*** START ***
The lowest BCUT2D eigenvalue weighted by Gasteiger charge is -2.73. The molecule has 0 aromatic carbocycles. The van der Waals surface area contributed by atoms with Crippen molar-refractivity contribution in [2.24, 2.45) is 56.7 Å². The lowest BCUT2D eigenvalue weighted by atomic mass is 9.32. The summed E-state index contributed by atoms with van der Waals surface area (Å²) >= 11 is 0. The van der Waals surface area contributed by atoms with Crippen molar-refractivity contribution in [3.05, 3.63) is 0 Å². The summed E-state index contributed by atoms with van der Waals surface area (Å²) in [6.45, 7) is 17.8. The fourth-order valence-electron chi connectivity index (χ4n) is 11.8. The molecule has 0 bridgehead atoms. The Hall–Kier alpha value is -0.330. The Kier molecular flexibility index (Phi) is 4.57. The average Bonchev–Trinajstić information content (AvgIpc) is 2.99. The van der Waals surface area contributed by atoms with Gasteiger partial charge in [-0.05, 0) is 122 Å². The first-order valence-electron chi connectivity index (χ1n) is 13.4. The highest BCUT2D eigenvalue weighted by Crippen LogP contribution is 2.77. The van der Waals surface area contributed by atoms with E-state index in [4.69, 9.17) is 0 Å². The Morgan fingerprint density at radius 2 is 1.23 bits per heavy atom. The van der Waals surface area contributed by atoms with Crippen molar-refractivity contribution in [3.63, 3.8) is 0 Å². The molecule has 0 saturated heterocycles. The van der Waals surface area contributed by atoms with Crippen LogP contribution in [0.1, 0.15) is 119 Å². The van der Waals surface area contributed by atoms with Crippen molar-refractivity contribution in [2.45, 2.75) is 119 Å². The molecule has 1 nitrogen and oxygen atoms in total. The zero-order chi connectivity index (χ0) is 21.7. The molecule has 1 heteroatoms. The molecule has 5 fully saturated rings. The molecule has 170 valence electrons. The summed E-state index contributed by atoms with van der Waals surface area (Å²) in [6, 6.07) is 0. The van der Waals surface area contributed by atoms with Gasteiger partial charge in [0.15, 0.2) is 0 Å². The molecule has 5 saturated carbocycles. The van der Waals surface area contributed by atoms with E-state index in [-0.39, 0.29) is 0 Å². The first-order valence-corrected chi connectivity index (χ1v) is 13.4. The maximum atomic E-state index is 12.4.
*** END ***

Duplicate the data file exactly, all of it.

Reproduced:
The lowest BCUT2D eigenvalue weighted by Gasteiger charge is -2.73. The molecule has 0 aromatic carbocycles. The van der Waals surface area contributed by atoms with Crippen molar-refractivity contribution in [2.24, 2.45) is 56.7 Å². The lowest BCUT2D eigenvalue weighted by atomic mass is 9.32. The summed E-state index contributed by atoms with van der Waals surface area (Å²) >= 11 is 0. The van der Waals surface area contributed by atoms with Crippen molar-refractivity contribution in [3.05, 3.63) is 0 Å². The summed E-state index contributed by atoms with van der Waals surface area (Å²) in [6.45, 7) is 17.8. The fourth-order valence-electron chi connectivity index (χ4n) is 11.8. The molecule has 0 bridgehead atoms. The Hall–Kier alpha value is -0.330. The Kier molecular flexibility index (Phi) is 4.57. The average Bonchev–Trinajstić information content (AvgIpc) is 2.99. The van der Waals surface area contributed by atoms with Gasteiger partial charge in [-0.05, 0) is 122 Å². The first-order valence-electron chi connectivity index (χ1n) is 13.4. The highest BCUT2D eigenvalue weighted by Crippen LogP contribution is 2.77. The van der Waals surface area contributed by atoms with E-state index in [4.69, 9.17) is 0 Å². The Morgan fingerprint density at radius 2 is 1.23 bits per heavy atom. The van der Waals surface area contributed by atoms with Crippen molar-refractivity contribution in [3.63, 3.8) is 0 Å². The molecule has 0 saturated heterocycles. The van der Waals surface area contributed by atoms with Crippen LogP contribution in [0.1, 0.15) is 119 Å². The van der Waals surface area contributed by atoms with Crippen molar-refractivity contribution in [2.45, 2.75) is 119 Å². The molecule has 1 nitrogen and oxygen atoms in total. The zero-order chi connectivity index (χ0) is 21.7. The molecule has 1 heteroatoms. The molecule has 5 fully saturated rings. The molecule has 170 valence electrons. The summed E-state index contributed by atoms with van der Waals surface area (Å²) in [6, 6.07) is 0. The van der Waals surface area contributed by atoms with Gasteiger partial charge in [0.15, 0.2) is 0 Å². The molecule has 5 saturated carbocycles. The van der Waals surface area contributed by atoms with E-state index in [-0.39, 0.29) is 0 Å². The first-order valence-corrected chi connectivity index (χ1v) is 13.4. The maximum atomic E-state index is 12.4.